“If it’s a choice between electricity, snacks for the kids, or sanitary towels … Even that £2 at the end of the month matters,” says Kerry, from Aberdeen.
The 35-year-old is raising three teenagers alone – a daughter and two boys with autism. She doesn’t need to explain what gets sacrificed as she chooses between food, heating and other essentials for the children, and sanitary products for herself.
It isn’t hard to see why sanitary products are often out of reach. Research shows pads and tampons cost women around £13 every month. Add another £8 for new underwear, and then almost a fiver for pain relief. That means women need to find more than £300 each year for periods – or the equivalent of a fortnight’s rent.
See the leap there?
The average woman spends £300 a year. Thus poverty!
But the welfare state promises housing, an income, not a mansion nor even a median income.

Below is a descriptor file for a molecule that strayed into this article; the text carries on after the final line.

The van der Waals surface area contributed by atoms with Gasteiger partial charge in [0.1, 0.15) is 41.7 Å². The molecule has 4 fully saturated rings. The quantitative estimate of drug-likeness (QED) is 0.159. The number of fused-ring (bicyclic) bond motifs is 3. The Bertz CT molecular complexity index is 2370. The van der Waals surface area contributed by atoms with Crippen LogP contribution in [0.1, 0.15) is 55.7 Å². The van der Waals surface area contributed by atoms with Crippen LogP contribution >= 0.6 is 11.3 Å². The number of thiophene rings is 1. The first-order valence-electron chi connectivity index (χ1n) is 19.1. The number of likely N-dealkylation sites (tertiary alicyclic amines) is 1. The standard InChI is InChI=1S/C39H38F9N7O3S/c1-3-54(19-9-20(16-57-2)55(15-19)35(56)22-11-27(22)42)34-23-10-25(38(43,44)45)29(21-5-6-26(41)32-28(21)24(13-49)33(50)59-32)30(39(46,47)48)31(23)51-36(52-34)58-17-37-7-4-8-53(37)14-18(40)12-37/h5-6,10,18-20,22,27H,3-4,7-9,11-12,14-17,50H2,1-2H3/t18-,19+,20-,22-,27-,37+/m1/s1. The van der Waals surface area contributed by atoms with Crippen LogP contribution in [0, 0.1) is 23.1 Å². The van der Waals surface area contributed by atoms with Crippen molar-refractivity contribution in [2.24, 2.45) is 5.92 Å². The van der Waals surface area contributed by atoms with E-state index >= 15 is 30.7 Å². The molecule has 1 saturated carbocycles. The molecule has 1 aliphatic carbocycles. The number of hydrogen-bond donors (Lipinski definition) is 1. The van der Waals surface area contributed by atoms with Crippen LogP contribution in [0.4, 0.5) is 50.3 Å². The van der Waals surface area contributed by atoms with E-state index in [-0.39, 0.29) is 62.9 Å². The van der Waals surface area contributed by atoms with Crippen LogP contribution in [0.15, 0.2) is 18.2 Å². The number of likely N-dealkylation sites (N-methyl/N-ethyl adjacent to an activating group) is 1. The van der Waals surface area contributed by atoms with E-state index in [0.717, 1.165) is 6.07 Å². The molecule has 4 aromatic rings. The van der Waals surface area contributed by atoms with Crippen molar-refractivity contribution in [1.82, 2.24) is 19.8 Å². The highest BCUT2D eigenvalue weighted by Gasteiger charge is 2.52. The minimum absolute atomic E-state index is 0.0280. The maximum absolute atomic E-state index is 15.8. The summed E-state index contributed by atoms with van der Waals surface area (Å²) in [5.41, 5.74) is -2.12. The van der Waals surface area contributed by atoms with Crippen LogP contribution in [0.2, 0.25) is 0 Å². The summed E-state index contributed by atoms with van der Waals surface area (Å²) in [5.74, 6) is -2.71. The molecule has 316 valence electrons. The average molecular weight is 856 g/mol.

So let’s return to the initial problem. Is it true that tampons are unaffordable? A quick look around Amazon or Morrison’s, to take two examples, tells us that own brands are of the order of 5p each, £1 for a box of 20 tampons. It is undoubtedly true that many will prefer branded to own-brand, which is why there are so many on the shelves. But even they seem to be little more than twice that price. I could also make the point here about the welfare state and our duty to the less well-off: we promise adequate housing, not a mansion; bus fare not a limo ride.
It’s actually a £12 a year problem. One that’s easily enough solved too. Just send each woman £12 a year and we’re done.